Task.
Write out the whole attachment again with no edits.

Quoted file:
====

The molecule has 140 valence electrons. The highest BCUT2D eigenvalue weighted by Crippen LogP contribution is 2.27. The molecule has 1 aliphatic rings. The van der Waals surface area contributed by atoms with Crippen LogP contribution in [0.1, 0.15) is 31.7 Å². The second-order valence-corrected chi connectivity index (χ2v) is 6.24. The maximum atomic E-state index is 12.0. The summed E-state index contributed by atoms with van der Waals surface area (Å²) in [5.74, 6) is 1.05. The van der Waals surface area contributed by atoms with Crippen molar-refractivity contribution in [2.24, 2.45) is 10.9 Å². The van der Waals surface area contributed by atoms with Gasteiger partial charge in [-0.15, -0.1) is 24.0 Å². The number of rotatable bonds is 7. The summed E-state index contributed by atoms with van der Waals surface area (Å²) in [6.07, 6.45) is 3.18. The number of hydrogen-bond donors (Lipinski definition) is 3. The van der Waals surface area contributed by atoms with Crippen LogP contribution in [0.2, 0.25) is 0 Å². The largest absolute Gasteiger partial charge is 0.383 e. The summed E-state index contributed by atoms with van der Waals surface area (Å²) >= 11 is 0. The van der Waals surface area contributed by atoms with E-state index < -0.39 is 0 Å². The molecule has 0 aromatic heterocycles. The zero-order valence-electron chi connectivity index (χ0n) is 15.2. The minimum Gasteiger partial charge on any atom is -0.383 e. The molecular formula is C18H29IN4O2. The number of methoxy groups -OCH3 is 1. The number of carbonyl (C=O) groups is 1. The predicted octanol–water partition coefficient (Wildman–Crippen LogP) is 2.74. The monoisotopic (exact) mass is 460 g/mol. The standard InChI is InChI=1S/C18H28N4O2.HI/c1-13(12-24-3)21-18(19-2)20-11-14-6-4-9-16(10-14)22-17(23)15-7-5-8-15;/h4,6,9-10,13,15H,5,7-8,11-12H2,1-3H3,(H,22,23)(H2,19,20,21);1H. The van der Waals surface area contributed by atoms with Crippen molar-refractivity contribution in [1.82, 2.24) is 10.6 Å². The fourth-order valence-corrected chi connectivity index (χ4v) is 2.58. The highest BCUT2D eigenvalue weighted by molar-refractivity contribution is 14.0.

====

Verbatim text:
The molecule has 140 valence electrons. The highest BCUT2D eigenvalue weighted by Crippen LogP contribution is 2.27. The molecule has 1 aliphatic rings. The van der Waals surface area contributed by atoms with Crippen LogP contribution in [0.1, 0.15) is 31.7 Å². The second-order valence-corrected chi connectivity index (χ2v) is 6.24. The maximum atomic E-state index is 12.0. The summed E-state index contributed by atoms with van der Waals surface area (Å²) in [5.74, 6) is 1.05. The van der Waals surface area contributed by atoms with Crippen molar-refractivity contribution in [2.24, 2.45) is 10.9 Å². The van der Waals surface area contributed by atoms with Gasteiger partial charge in [-0.15, -0.1) is 24.0 Å². The number of rotatable bonds is 7. The summed E-state index contributed by atoms with van der Waals surface area (Å²) in [6.07, 6.45) is 3.18. The number of hydrogen-bond donors (Lipinski definition) is 3. The van der Waals surface area contributed by atoms with Crippen LogP contribution in [0.2, 0.25) is 0 Å². The largest absolute Gasteiger partial charge is 0.383 e. The summed E-state index contributed by atoms with van der Waals surface area (Å²) >= 11 is 0. The van der Waals surface area contributed by atoms with E-state index < -0.39 is 0 Å². The molecule has 0 aromatic heterocycles. The zero-order valence-electron chi connectivity index (χ0n) is 15.2. The minimum Gasteiger partial charge on any atom is -0.383 e. The molecular formula is C18H29IN4O2. The number of methoxy groups -OCH3 is 1. The number of carbonyl (C=O) groups is 1. The predicted octanol–water partition coefficient (Wildman–Crippen LogP) is 2.74. The monoisotopic (exact) mass is 460 g/mol. The standard InChI is InChI=1S/C18H28N4O2.HI/c1-13(12-24-3)21-18(19-2)20-11-14-6-4-9-16(10-14)22-17(23)15-7-5-8-15;/h4,6,9-10,13,15H,5,7-8,11-12H2,1-3H3,(H,22,23)(H2,19,20,21);1H. The van der Waals surface area contributed by atoms with Crippen molar-refractivity contribution in [1.82, 2.24) is 10.6 Å². The fourth-order valence-corrected chi connectivity index (χ4v) is 2.58. The highest BCUT2D eigenvalue weighted by molar-refractivity contribution is 14.0.